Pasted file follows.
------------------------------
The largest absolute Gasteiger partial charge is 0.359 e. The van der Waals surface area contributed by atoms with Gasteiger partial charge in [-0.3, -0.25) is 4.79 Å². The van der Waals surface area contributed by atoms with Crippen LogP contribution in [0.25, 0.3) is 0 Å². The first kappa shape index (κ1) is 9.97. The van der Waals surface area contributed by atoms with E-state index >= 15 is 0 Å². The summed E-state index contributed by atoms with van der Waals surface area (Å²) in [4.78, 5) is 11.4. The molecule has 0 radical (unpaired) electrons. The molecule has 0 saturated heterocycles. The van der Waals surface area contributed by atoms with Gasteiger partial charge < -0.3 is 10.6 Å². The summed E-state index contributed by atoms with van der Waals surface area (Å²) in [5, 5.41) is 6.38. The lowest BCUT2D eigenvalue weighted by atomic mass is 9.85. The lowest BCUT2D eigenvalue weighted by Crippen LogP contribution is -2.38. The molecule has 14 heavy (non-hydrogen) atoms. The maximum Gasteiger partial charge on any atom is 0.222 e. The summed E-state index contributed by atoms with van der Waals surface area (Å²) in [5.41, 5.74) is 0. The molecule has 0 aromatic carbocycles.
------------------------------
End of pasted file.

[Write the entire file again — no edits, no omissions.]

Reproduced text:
The largest absolute Gasteiger partial charge is 0.359 e. The van der Waals surface area contributed by atoms with Gasteiger partial charge in [-0.3, -0.25) is 4.79 Å². The van der Waals surface area contributed by atoms with Crippen LogP contribution in [0.25, 0.3) is 0 Å². The first kappa shape index (κ1) is 9.97. The van der Waals surface area contributed by atoms with E-state index >= 15 is 0 Å². The summed E-state index contributed by atoms with van der Waals surface area (Å²) in [4.78, 5) is 11.4. The molecule has 0 radical (unpaired) electrons. The molecule has 0 saturated heterocycles. The van der Waals surface area contributed by atoms with Gasteiger partial charge < -0.3 is 10.6 Å². The summed E-state index contributed by atoms with van der Waals surface area (Å²) in [5, 5.41) is 6.38. The lowest BCUT2D eigenvalue weighted by atomic mass is 9.85. The lowest BCUT2D eigenvalue weighted by Crippen LogP contribution is -2.38. The molecule has 14 heavy (non-hydrogen) atoms. The maximum Gasteiger partial charge on any atom is 0.222 e. The summed E-state index contributed by atoms with van der Waals surface area (Å²) in [5.41, 5.74) is 0. The molecule has 0 aromatic carbocycles.